My Sunday Times Argus brought the cheery news that the American Automobile Association, well-known haven for hippies and pot-smokers, had released a report throwing shade on saliva testing for detecting marijuana-impaired drivers.
You may recall that the Legislature came verrry close to enacting a law that relied on spit tests, even though a report commissioned by the state questioned their efficacy.
The AAA report’s conclusion: “There is no scientific way to prove if someone is under the influence of [marijuana] while driving.”
The spit test indicates the pressence of THC, the active ingredient in marijuana, in a driver’s system. The problem is the lack of a clear relationship between the quantity of THC and a driver’s level of impairment. Some drivers are just fine with a hefty dose of THC, and some are iffy with very low levels.
Of particular importance: those who use marijuana medicinally are likely to have high levels of THC in their systems, but still be just fine behind the wheel.
This isn’t good news for Vermont’s law enforcement community, which staunchly defends the spit test. So now comes Greg Nagurney, Vermont’s traffic safety resource officer, to cover that pig with lipstick.
Nagurney suggested a metaphor of having your wisdom teeth extracted. He said when he got his taken out, the doctor told him he needed to bring someone with him to drive him home if he was going to get a prescription for painkillers.
“Are there people who are medical marijuana users who would like to be able to drive? Sure,” he said. “But if they use to the extent that it impairs them, they shouldn’t drive and they aren’t allowed to drive under our laws.”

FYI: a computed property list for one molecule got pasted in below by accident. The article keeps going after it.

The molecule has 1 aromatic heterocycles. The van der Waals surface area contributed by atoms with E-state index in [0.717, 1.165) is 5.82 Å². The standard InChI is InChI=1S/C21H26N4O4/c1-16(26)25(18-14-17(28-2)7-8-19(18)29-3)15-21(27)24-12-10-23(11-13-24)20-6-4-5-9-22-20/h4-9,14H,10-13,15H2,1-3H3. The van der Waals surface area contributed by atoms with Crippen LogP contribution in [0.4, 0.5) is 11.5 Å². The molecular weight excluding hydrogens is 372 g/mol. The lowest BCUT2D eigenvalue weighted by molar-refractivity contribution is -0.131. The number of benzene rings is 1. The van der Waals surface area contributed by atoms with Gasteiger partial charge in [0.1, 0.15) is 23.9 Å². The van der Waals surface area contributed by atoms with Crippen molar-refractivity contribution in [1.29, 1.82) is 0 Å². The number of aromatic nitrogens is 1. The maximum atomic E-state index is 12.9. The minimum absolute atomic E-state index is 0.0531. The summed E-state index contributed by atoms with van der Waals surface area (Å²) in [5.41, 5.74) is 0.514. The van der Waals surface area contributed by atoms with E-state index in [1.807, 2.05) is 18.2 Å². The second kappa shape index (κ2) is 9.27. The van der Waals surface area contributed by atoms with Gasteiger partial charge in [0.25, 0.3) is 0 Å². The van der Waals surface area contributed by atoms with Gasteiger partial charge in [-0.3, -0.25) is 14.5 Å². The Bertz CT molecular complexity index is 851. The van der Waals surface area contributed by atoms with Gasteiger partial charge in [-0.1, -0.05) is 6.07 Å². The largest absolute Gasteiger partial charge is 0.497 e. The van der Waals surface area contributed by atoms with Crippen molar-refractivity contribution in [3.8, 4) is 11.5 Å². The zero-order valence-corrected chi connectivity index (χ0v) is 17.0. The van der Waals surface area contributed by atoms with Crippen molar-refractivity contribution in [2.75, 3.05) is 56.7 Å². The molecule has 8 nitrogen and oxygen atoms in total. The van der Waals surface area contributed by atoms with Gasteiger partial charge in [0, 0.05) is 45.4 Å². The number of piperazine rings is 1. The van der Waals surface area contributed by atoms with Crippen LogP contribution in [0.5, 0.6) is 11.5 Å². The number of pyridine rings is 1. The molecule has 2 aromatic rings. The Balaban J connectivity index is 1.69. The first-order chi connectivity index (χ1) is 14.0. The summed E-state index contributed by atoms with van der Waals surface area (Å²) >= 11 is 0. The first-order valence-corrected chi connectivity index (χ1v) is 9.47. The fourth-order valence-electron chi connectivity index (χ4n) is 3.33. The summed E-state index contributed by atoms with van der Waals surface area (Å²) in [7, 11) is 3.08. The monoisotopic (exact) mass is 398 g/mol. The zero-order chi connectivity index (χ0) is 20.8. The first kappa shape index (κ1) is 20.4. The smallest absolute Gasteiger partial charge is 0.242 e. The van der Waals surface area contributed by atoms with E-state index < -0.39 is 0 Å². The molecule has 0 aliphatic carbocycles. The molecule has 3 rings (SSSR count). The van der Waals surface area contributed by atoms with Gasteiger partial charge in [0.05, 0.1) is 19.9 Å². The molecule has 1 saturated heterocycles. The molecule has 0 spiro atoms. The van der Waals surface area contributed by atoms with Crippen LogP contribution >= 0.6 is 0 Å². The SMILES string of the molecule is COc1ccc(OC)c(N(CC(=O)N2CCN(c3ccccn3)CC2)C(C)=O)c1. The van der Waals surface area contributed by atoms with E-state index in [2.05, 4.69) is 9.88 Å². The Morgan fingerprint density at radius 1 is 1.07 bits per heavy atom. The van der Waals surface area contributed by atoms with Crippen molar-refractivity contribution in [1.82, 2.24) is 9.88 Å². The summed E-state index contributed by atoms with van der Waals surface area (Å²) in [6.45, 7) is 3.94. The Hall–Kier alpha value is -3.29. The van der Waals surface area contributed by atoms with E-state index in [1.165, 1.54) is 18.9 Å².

Okay, well, a couple of points here.
First, there’s a difference between a one-shot painkiller and a regular dose of marijuana. If you can’t drive for a few hours, that’s no biggie. But he’s effectively putting an indefinite suspension on the licenses of medical-marijuana users. What, they’re never supposed to drive?
Second, he misses the whole point of the AAA study. It shows that some drivers with high THC levels are not, in fact, impaired. His presumption is baseless.
But wait, there’s more!
He said those accused of impaired driving who are habitual users of marijuana are able to bring their own evidence to court to show why they may have a high level of THC in their system, yet they aren’t impaired by it.
Oh, great. So medical marijuana users are subject to arrest, saliva testing, and a trial, where they can roll the dice with “their own evidence.” Which is what, exactly? The accused driver is standing across from a police officer with questionable credentials as a “drug recognition officer” who testifies that the driver was impaired and there’s a saliva test result to “prove” it, and the driver is supposed to overcome all of that?
Plus, any such defense would include the potentially damaging admission that the defendant is a frequent pot smoker. Can you spell “self-incrimination,” kiddies?
Even if that system worked, it opens the door to routine harassment. How many times would a medical-marijuana user have to be dragged into court before (a) s/he acquires a reputation with police and the judge, or (b) is forced to choose between driving and marijuana?
What if you live in a small town and the local bluie has a bug up his butt about marijuana? He knows you, he knows you use medicinal weed. You could get pulled over anytime you’re on the road.
The continued advocacy of saliva testing looks like a backdoor way to effectively ban medical marijuana, by putting users in legal jeopardy.
Besides, as Allen Gilbert of the Vermont ACLU points out, the whole thing is a waste of the cops’ and the courts’ time.
Gilbert said someone would get charged based on the saliva test reading that they’re impaired despite no evidence that a certain level of THC means there is impairment. He said the case would be thrown out of court because it’s not valid evidence.
Guys, I don’t think there’s enough lipstick in the world.